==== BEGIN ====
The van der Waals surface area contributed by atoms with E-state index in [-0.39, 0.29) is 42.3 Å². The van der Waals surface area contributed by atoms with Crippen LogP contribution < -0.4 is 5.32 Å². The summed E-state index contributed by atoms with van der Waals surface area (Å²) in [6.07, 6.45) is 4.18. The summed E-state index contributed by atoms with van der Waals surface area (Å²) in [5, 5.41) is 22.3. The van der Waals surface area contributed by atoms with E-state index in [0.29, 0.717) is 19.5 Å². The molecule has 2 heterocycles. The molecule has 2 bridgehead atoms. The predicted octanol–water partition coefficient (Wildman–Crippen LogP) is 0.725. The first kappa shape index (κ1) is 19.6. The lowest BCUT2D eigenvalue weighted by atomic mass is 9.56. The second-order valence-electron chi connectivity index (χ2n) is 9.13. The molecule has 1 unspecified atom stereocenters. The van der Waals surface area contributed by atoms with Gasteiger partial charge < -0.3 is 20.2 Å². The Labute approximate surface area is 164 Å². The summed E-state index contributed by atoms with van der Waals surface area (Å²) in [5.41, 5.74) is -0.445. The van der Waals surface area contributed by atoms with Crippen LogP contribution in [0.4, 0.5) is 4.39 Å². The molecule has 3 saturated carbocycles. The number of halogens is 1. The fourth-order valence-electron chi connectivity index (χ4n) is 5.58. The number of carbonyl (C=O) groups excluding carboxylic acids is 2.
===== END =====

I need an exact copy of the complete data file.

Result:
The van der Waals surface area contributed by atoms with E-state index in [-0.39, 0.29) is 42.3 Å². The van der Waals surface area contributed by atoms with Crippen LogP contribution < -0.4 is 5.32 Å². The summed E-state index contributed by atoms with van der Waals surface area (Å²) in [6.07, 6.45) is 4.18. The summed E-state index contributed by atoms with van der Waals surface area (Å²) in [5, 5.41) is 22.3. The van der Waals surface area contributed by atoms with E-state index in [0.29, 0.717) is 19.5 Å². The molecule has 2 heterocycles. The molecule has 2 bridgehead atoms. The predicted octanol–water partition coefficient (Wildman–Crippen LogP) is 0.725. The first kappa shape index (κ1) is 19.6. The lowest BCUT2D eigenvalue weighted by atomic mass is 9.56. The second-order valence-electron chi connectivity index (χ2n) is 9.13. The molecule has 1 unspecified atom stereocenters. The van der Waals surface area contributed by atoms with Gasteiger partial charge < -0.3 is 20.2 Å². The Labute approximate surface area is 164 Å². The summed E-state index contributed by atoms with van der Waals surface area (Å²) in [5.41, 5.74) is -0.445. The van der Waals surface area contributed by atoms with Crippen LogP contribution in [0.4, 0.5) is 4.39 Å². The molecule has 3 saturated carbocycles. The number of halogens is 1. The fourth-order valence-electron chi connectivity index (χ4n) is 5.58. The number of carbonyl (C=O) groups excluding carboxylic acids is 2.